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  • #11
Advanced Quantum Mechanics is a bit old-fashioned. One reason is the use of imaginary components to describe four-vectors.
 
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Related to D'Alembertian in Sakurai's Advanced QM book

1. What is the D'Alembertian operator in Sakurai's Advanced QM book?

The D'Alembertian operator, denoted by ∇², is a differential operator used in quantum mechanics to describe the behavior of a particle in a potential field. It is defined as the sum of the Laplacian operator and the inverse of the speed of light squared (c^-2).

2. How is the D'Alembertian operator used in quantum mechanics?

In quantum mechanics, the D'Alembertian operator is used to describe the wave function of a particle in a potential field. It appears in the Schrödinger equation, which is the fundamental equation of quantum mechanics, and is used to calculate the probability of finding a particle at a certain position and time.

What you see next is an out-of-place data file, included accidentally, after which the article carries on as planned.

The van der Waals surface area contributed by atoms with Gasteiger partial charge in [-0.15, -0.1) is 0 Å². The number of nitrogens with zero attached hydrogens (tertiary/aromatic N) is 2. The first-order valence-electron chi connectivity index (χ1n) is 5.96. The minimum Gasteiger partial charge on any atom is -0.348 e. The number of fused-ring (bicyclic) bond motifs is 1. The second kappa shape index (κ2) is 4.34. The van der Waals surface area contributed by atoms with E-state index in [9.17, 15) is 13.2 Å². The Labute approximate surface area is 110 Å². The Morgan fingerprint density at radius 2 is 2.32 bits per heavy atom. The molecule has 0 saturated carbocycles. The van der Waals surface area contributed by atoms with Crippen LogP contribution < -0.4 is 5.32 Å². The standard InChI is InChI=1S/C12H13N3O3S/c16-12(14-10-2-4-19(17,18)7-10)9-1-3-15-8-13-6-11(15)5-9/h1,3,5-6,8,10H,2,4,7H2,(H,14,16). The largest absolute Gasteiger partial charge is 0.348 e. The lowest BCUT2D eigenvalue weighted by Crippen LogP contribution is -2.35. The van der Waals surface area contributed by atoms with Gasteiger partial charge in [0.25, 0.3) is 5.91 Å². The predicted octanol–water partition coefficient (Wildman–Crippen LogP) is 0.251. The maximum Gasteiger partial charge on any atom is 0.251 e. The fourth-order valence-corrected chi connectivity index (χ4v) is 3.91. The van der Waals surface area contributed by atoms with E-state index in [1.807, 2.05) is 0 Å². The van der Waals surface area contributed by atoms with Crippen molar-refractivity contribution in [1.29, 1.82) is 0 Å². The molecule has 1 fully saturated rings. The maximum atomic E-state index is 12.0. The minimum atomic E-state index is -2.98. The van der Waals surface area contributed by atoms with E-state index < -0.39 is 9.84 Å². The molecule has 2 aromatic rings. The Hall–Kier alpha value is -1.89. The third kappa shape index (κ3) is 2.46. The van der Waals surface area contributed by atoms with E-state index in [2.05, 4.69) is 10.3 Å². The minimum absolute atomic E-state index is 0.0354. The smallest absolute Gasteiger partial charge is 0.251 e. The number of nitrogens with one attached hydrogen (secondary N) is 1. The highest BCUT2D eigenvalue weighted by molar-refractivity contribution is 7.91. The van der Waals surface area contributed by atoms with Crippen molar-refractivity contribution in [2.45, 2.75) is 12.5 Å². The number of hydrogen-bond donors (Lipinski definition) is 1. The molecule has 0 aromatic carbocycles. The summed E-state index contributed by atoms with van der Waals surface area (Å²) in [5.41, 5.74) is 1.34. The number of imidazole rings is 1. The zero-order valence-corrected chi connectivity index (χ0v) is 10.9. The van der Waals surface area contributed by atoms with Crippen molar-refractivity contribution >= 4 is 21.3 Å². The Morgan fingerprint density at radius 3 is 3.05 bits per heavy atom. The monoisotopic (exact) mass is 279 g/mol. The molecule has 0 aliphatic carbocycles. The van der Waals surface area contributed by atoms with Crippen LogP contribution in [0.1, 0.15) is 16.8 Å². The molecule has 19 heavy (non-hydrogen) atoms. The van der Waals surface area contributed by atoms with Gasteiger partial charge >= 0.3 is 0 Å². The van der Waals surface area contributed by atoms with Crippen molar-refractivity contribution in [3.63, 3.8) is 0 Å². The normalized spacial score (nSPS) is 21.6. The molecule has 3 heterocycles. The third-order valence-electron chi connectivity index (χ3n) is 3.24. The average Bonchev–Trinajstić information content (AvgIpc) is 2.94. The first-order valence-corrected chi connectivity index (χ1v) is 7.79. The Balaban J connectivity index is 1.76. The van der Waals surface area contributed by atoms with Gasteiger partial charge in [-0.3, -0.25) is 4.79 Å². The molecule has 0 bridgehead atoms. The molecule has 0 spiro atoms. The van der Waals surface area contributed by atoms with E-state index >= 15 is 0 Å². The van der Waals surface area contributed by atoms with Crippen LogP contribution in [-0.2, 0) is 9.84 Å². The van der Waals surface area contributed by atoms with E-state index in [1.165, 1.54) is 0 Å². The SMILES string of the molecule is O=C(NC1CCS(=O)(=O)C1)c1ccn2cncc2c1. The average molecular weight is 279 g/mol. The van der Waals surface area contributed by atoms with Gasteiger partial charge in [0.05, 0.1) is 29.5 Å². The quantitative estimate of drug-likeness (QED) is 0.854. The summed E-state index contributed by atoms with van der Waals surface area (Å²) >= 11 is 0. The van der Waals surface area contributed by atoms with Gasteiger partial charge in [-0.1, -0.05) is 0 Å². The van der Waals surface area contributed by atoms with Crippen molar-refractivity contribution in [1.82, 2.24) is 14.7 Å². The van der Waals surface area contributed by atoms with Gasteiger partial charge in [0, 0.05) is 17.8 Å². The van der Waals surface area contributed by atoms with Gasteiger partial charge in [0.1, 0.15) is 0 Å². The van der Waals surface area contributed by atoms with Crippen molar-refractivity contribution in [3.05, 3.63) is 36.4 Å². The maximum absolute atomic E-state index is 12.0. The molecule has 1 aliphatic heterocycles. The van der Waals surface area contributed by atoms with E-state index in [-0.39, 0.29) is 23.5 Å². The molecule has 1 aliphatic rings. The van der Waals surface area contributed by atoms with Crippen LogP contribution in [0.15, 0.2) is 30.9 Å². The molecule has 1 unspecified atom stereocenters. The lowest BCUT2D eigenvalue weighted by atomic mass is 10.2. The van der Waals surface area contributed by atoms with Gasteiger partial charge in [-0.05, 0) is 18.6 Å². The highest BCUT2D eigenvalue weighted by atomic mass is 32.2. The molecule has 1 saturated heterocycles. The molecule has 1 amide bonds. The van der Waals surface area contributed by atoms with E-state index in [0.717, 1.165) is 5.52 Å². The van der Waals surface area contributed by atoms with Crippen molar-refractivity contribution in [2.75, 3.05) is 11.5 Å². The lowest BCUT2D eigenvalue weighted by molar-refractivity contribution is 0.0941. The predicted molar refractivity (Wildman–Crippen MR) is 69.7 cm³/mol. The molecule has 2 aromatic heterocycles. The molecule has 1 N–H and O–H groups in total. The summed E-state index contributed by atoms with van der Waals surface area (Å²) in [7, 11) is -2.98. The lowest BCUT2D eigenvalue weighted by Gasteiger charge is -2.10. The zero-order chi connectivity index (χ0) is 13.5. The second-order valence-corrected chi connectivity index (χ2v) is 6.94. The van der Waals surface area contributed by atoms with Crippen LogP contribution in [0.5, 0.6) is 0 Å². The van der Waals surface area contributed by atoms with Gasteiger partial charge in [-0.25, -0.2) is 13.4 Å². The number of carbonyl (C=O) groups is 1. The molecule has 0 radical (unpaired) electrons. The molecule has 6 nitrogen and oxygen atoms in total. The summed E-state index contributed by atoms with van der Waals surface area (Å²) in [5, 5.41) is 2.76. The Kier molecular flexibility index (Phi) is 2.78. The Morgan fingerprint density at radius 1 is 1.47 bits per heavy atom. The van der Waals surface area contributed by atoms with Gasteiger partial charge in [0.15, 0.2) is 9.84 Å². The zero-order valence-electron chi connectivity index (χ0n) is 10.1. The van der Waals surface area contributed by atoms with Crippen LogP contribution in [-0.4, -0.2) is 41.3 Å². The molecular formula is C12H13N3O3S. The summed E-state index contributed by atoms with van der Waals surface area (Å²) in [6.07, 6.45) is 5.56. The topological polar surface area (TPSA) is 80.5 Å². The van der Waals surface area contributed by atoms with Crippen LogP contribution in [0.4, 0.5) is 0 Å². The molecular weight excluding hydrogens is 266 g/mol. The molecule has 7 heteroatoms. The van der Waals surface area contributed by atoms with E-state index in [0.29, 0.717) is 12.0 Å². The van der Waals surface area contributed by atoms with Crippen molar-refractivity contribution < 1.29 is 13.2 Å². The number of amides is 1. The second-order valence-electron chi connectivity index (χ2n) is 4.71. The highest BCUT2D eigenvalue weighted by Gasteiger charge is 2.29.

3. What is the significance of the D'Alembertian operator in Sakurai's Advanced QM book?

The D'Alembertian operator is significant in Sakurai's Advanced QM book because it is a central tool in solving problems related to quantum mechanics. It allows for the calculation of the wave function of a particle in a potential field, which is essential in understanding the behavior of particles at the quantum level.

4. How does the D'Alembertian operator relate to other operators in quantum mechanics?

The D'Alembertian operator is related to other operators in quantum mechanics, such as the Hamiltonian operator and the momentum operator. It can be expressed in terms of these operators, making it a useful tool in solving problems related to quantum mechanics.

5. Are there any limitations to the use of the D'Alembertian operator in Sakurai's Advanced QM book?

While the D'Alembertian operator is a powerful tool in quantum mechanics, it does have some limitations. It can only be used to describe particles in potential fields and does not take into account other factors such as spin or interactions with other particles. Additionally, it is only applicable in non-relativistic situations and cannot be used to describe particles moving at speeds close to the speed of light.